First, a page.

Death, Abuse and Sexual Assault: The Horrific and Unregulated Private Prison Extradition Industry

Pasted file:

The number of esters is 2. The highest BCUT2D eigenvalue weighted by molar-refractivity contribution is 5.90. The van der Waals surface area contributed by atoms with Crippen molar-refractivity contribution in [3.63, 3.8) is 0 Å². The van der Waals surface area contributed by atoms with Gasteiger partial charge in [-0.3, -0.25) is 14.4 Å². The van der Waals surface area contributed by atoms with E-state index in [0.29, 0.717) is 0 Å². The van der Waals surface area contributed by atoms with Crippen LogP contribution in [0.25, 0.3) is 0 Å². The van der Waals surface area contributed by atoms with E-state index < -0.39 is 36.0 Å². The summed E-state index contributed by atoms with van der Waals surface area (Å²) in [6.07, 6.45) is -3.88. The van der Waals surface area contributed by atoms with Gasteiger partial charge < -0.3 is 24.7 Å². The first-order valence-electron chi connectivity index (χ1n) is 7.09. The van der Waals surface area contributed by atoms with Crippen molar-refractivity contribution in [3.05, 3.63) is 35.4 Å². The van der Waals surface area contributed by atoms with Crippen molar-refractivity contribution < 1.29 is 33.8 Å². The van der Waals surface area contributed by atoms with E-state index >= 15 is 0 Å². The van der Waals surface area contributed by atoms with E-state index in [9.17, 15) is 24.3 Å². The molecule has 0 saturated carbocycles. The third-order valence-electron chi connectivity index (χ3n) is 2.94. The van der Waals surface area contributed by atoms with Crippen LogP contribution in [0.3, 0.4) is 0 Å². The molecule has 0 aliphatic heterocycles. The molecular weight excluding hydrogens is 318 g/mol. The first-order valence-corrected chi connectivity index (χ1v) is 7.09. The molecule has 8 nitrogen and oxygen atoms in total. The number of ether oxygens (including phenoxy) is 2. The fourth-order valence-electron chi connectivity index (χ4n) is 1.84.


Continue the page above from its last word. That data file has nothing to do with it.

As protests against police brutality spread across the United States, a shocking new joint investigation by the New York Times and the Marshall Project looks at a little-examined part of the criminal justice system: the horrific, and sometimes fatal, private prison extradition industry. Each year, tens of thousands of fugitives and suspects — many who have never been convicted of a crime — are entrusted to a handful of small private companies that specialize in transferring the men and women across the country. After reviewing thousands of court documents and interviewing more than 50 current or former guards and executives, two reporters with the Marshall Project uncovered cases two prisoners dying of perforated ulcers, another woman was sexually assaulted and a third who had to have both legs amputated from complications of untreated diabetes. For more we speak with the two reporters, Eli Hager and Alysia Santo, as well as Roberta Blake, who was arrested in 2014 after not returning a rental car on time, and a former private prison guard Fernando Colon.